“From the front pew” it has been my sorrow to observe CCC’s decline over the past 13 years.  From a college with a strong following of biblical fundamental pastors and churches, CCC appeared to have lost her way.  Many reasons will be given for the doors of CCC closing.  Some will cite economics, a dwindling number of conservative churches, low student enrollment and competition from other colleges.  Although all of the above no doubt contribute to the demise of CCC; I suggest from my vantage point that the leadership of the college over the past 10 years steered the college away from its founder’s purpose, philosophy and vision.
For Pastor Smith's complete article please see, From the Front Pew: This Pastor’s Perspective on the Closure of Clearwater Christian College at his From the Heart of a Shepherd blog.

CCC joins Pillsbury, Tennessee Temple, Calvary (Lansdale) and Northland in closure.  There will be more because in most of these closings we have seen that a school's administration cannot depart from its founding purpose, philosophy and vision, which alienates the core constituency, and expect to survive. 

Yours faithfully,


1) Message from the Board of Directors 

Related Reading:
Also by Pastor Smith, Catering to Carnality: The Spiritual Decline of Christian Schools, Colleges & Universities
“Catering to carnality” has become the policy of many Christian administrators and institutions who are minimizing spiritual principles and Bible convictions, while serving the whims of youth who lack core convictions, godly wisdom, insight, and spiritual discernment.
NIU Closes: The Continuation of the Pattern of Demise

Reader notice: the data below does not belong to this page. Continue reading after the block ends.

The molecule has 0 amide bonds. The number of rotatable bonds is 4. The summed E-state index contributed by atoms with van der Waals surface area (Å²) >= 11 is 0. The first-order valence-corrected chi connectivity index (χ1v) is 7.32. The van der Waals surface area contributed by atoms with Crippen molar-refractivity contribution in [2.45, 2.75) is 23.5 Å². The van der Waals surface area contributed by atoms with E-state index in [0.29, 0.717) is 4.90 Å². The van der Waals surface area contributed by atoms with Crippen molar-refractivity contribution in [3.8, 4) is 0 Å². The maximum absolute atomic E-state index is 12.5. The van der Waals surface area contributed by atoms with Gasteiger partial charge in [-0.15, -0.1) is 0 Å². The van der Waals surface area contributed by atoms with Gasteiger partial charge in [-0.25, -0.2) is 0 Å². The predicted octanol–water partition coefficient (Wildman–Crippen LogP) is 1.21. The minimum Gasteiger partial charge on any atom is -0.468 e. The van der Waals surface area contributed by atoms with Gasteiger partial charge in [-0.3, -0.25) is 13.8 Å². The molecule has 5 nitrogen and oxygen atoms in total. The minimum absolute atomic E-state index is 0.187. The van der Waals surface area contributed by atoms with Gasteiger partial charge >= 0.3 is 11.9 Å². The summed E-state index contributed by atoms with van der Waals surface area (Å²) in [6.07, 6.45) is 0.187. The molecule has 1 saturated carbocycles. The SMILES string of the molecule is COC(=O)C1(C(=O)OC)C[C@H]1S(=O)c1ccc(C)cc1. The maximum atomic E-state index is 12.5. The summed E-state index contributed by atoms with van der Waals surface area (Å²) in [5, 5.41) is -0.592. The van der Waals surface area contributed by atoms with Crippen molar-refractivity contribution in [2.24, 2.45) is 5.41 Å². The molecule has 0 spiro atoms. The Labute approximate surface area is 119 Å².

What Does NIU, Pillsbury, Tennessee Temple Have in Common?

Calvary Baptist Seminary (Lansdale): They Are Accountable for Failure and Won't Own Up to It.

June 1, 2015

I Agree With the King James Version

“The Levites caused the people to understand the law: and the people stood in their place.  So they read in the book in the law distinctly, and gave the sense, and caused them to understand the reading.”
(Nehemiah 8:7-8)
Dr. Rick Flanders

Something was missed by the church-going public when ecclesiastical authorities, biblical scholars, and religious publishing houses began producing new English versions of the Bible more than a century ago.  That important factor was the change in the text of the scripture from the traditional wording that has been followed for centuries.  The new Bibles did not just give us updated language; they gave us (beginning with the Revised Version of 1886) significantly altered readings, re-wording passages in the original, as well as re-translating them into more current English.  So the Lord’s Prayer, both in Matthew 6 and Luke 11, was shortened.  The end of the book of Mark, which includes one statement of the Great Commission (Mark 16:15), is removed from credibility.  The classic story of the woman taken in adultery (John 7:53 through 8:11) is questioned as to its validity.  And hundreds of other verses are omitted or radically altered.  So the new Bibles were significantly different from the old Bible.

It wasn’t surprising then when a grassroots challenge to the new Bibles rose up about fifty years ago.  The surprise was that there had not been a significant protest over the text issue from the Bible-reading public much sooner.  But thousands of books, pamphlets, and articles have been published in the past half-century in defense of the King James Bible and in protest against the textual changes in the new Bibles.  It has been proven that the new texts are considerably different from the traditional text, that the changes are not justified by the evidence, that the Bible promises that its wording will be preserved providentially, and that a Christian’s approach to the Biblical text will have important affects upon his life.  The defense of the old Bible has been a good thing overall.

The “King James Version” issue is valid.  There is good reason for churches to keep the old Bible for preaching, teaching, memorization, and quotation.  There are also valid reasons for individual Christians and families to maintain the King James Version as their standard English Bible.  However, in the conflict, many foolish and harmful things have been said on the right side.  This development has complicated the discussion and done some damage to the Cause.  The false impression has been given by some unwise statements that the exact English wording of the Authorized (King James) Version was dictated from heaven during production of the translation in the early seventeenth century.